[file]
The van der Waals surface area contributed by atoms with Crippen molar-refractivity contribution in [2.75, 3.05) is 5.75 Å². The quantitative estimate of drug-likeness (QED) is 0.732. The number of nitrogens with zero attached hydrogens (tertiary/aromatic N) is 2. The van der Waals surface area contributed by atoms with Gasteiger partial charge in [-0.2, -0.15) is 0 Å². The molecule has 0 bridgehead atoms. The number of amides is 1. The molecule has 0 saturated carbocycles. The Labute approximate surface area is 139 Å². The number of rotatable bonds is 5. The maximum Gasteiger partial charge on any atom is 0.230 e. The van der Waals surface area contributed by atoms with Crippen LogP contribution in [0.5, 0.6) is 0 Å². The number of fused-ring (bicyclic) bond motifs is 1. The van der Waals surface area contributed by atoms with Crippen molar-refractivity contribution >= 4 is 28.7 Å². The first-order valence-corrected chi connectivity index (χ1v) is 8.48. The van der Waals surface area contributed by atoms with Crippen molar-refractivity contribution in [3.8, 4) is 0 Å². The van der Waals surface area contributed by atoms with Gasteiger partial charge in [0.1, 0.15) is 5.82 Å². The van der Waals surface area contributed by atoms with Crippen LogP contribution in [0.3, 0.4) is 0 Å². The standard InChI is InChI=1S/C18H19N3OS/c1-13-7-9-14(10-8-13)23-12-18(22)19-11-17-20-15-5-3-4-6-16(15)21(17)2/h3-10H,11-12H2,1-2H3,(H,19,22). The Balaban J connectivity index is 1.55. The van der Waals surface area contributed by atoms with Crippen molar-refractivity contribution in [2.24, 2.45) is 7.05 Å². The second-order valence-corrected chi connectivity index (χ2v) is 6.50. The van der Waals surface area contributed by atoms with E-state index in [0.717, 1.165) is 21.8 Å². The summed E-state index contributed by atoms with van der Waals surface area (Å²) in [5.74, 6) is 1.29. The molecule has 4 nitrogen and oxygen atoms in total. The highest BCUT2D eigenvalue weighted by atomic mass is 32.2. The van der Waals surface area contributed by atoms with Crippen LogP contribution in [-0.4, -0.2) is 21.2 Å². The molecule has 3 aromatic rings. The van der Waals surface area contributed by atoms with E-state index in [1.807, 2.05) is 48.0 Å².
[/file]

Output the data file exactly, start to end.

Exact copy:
The van der Waals surface area contributed by atoms with Crippen molar-refractivity contribution in [2.75, 3.05) is 5.75 Å². The quantitative estimate of drug-likeness (QED) is 0.732. The number of nitrogens with zero attached hydrogens (tertiary/aromatic N) is 2. The van der Waals surface area contributed by atoms with Gasteiger partial charge in [-0.2, -0.15) is 0 Å². The molecule has 0 bridgehead atoms. The number of amides is 1. The molecule has 0 saturated carbocycles. The Labute approximate surface area is 139 Å². The number of rotatable bonds is 5. The maximum Gasteiger partial charge on any atom is 0.230 e. The van der Waals surface area contributed by atoms with Crippen LogP contribution in [0.5, 0.6) is 0 Å². The number of fused-ring (bicyclic) bond motifs is 1. The van der Waals surface area contributed by atoms with Crippen molar-refractivity contribution >= 4 is 28.7 Å². The first-order valence-corrected chi connectivity index (χ1v) is 8.48. The van der Waals surface area contributed by atoms with Crippen molar-refractivity contribution in [3.8, 4) is 0 Å². The van der Waals surface area contributed by atoms with Gasteiger partial charge in [0.1, 0.15) is 5.82 Å². The van der Waals surface area contributed by atoms with Crippen LogP contribution in [0.3, 0.4) is 0 Å². The standard InChI is InChI=1S/C18H19N3OS/c1-13-7-9-14(10-8-13)23-12-18(22)19-11-17-20-15-5-3-4-6-16(15)21(17)2/h3-10H,11-12H2,1-2H3,(H,19,22). The Balaban J connectivity index is 1.55. The van der Waals surface area contributed by atoms with Crippen molar-refractivity contribution in [2.24, 2.45) is 7.05 Å². The second-order valence-corrected chi connectivity index (χ2v) is 6.50. The van der Waals surface area contributed by atoms with E-state index in [0.717, 1.165) is 21.8 Å². The summed E-state index contributed by atoms with van der Waals surface area (Å²) in [5.74, 6) is 1.29. The molecule has 4 nitrogen and oxygen atoms in total. The highest BCUT2D eigenvalue weighted by atomic mass is 32.2. The van der Waals surface area contributed by atoms with Crippen LogP contribution in [-0.4, -0.2) is 21.2 Å². The molecule has 3 aromatic rings. The van der Waals surface area contributed by atoms with E-state index in [1.807, 2.05) is 48.0 Å².